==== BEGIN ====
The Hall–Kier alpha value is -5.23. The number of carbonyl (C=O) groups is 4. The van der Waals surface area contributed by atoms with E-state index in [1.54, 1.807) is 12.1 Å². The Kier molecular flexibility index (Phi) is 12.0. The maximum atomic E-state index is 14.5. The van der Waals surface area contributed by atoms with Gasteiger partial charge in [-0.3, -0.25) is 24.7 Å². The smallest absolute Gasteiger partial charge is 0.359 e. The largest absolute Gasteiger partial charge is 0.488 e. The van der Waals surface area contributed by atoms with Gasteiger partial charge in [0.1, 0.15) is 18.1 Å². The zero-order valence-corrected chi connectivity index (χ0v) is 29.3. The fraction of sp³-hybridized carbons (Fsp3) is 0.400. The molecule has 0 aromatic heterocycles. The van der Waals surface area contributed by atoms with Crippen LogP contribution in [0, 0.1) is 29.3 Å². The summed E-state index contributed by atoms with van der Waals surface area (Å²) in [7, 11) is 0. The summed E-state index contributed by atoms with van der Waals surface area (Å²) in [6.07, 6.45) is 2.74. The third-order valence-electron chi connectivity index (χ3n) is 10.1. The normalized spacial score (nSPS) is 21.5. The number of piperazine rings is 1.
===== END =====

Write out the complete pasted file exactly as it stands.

The Hall–Kier alpha value is -5.23. The number of carbonyl (C=O) groups is 4. The van der Waals surface area contributed by atoms with E-state index in [1.54, 1.807) is 12.1 Å². The Kier molecular flexibility index (Phi) is 12.0. The maximum atomic E-state index is 14.5. The van der Waals surface area contributed by atoms with Gasteiger partial charge in [-0.3, -0.25) is 24.7 Å². The smallest absolute Gasteiger partial charge is 0.359 e. The largest absolute Gasteiger partial charge is 0.488 e. The van der Waals surface area contributed by atoms with Gasteiger partial charge in [0.1, 0.15) is 18.1 Å². The zero-order valence-corrected chi connectivity index (χ0v) is 29.3. The fraction of sp³-hybridized carbons (Fsp3) is 0.400. The molecule has 0 aromatic heterocycles. The van der Waals surface area contributed by atoms with Crippen LogP contribution in [0, 0.1) is 29.3 Å². The summed E-state index contributed by atoms with van der Waals surface area (Å²) in [7, 11) is 0. The summed E-state index contributed by atoms with van der Waals surface area (Å²) in [6.07, 6.45) is 2.74. The third-order valence-electron chi connectivity index (χ3n) is 10.1. The normalized spacial score (nSPS) is 21.5. The number of piperazine rings is 1.